EPA can still achieve greenhouse gas reductions using regulations on mercury and other toxic air pollution, soot and other fine particles, and other types of pollution like coal ash and water-based emissions, he said.
The coal industry would find little to applaud in Regan’s strategy or in his remarks to the energy conference in which he described coal power as an aging technology that is “simply unable to compete with newer technologies that are dominating current market investments.”
And EPA can expect pushback from coal’s champions in Congress. Senate Environment and Public Works ranking member Shelley Moore Capito has already asked EPA for an accounting of its power plan based on reporting by E&E News and others, which her office said she has not received. The West Virginia Republican has accused EPA of using rules that target other pollutants as a workaround in case the courts rule that strict carbon standards are legally out of bounds.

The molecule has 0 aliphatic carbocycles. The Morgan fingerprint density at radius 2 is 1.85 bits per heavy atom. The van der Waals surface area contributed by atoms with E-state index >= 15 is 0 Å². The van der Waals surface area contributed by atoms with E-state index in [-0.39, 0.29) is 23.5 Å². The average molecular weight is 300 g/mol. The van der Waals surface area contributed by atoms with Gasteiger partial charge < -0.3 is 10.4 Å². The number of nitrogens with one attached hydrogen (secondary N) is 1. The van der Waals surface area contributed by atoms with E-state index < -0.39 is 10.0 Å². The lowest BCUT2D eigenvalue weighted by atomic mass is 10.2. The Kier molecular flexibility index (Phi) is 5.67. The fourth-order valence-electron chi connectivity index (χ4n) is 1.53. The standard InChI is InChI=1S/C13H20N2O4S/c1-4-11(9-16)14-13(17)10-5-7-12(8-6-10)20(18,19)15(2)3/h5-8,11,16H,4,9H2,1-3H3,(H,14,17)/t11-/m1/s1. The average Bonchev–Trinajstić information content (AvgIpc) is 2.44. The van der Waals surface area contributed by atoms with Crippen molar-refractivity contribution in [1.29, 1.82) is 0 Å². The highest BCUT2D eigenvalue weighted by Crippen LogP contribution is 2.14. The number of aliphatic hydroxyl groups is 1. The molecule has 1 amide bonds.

And yesterday, Capito blasted Regan for using CERAWeek as the backdrop to make this announcement.
“Executives pay $8500 to attend CERA Week,” the senator said in a Twitter post. “I guess that’s the cost of finding out what @EPA’s plans are.”
But the power sector itself is keeping its powder dry. Investor-owned utilities are not party to West Virginia v. EPA, the landmark court case now before the Supreme Court that could result in a decision in June that would limit EPA’s ability to regulate the power sector for carbon (Climatewire, March 10).